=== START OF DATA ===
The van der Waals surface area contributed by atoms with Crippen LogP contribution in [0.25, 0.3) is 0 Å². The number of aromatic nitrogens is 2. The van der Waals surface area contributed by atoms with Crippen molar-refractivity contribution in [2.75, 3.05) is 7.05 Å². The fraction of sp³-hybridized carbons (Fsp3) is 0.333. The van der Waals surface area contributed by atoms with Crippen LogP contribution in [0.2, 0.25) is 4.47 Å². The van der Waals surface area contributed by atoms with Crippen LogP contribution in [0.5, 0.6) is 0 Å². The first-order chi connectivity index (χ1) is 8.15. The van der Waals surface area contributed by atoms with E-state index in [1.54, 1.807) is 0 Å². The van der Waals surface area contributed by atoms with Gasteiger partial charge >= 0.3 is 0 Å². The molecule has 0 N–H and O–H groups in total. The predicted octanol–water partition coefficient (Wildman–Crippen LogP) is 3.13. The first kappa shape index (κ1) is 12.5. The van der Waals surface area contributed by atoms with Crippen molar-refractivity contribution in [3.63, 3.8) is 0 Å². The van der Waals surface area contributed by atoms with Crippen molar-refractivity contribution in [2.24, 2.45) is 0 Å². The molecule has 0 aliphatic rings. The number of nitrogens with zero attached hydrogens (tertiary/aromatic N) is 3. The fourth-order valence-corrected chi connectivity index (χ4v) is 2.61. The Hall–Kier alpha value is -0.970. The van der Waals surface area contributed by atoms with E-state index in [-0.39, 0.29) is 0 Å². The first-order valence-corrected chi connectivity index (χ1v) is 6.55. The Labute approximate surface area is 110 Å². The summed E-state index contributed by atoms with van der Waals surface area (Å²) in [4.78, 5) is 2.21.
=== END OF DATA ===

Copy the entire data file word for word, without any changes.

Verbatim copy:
The van der Waals surface area contributed by atoms with Crippen LogP contribution in [0.25, 0.3) is 0 Å². The number of aromatic nitrogens is 2. The van der Waals surface area contributed by atoms with Crippen molar-refractivity contribution in [2.75, 3.05) is 7.05 Å². The fraction of sp³-hybridized carbons (Fsp3) is 0.333. The van der Waals surface area contributed by atoms with Crippen LogP contribution in [0.2, 0.25) is 4.47 Å². The van der Waals surface area contributed by atoms with Crippen LogP contribution in [0.5, 0.6) is 0 Å². The first-order chi connectivity index (χ1) is 8.15. The van der Waals surface area contributed by atoms with E-state index in [1.54, 1.807) is 0 Å². The van der Waals surface area contributed by atoms with Gasteiger partial charge >= 0.3 is 0 Å². The molecule has 0 N–H and O–H groups in total. The predicted octanol–water partition coefficient (Wildman–Crippen LogP) is 3.13. The first kappa shape index (κ1) is 12.5. The van der Waals surface area contributed by atoms with Crippen molar-refractivity contribution in [3.63, 3.8) is 0 Å². The van der Waals surface area contributed by atoms with Crippen molar-refractivity contribution in [2.24, 2.45) is 0 Å². The molecule has 0 aliphatic rings. The number of nitrogens with zero attached hydrogens (tertiary/aromatic N) is 3. The fourth-order valence-corrected chi connectivity index (χ4v) is 2.61. The Hall–Kier alpha value is -0.970. The van der Waals surface area contributed by atoms with E-state index in [-0.39, 0.29) is 0 Å². The first-order valence-corrected chi connectivity index (χ1v) is 6.55. The Labute approximate surface area is 110 Å². The summed E-state index contributed by atoms with van der Waals surface area (Å²) in [4.78, 5) is 2.21.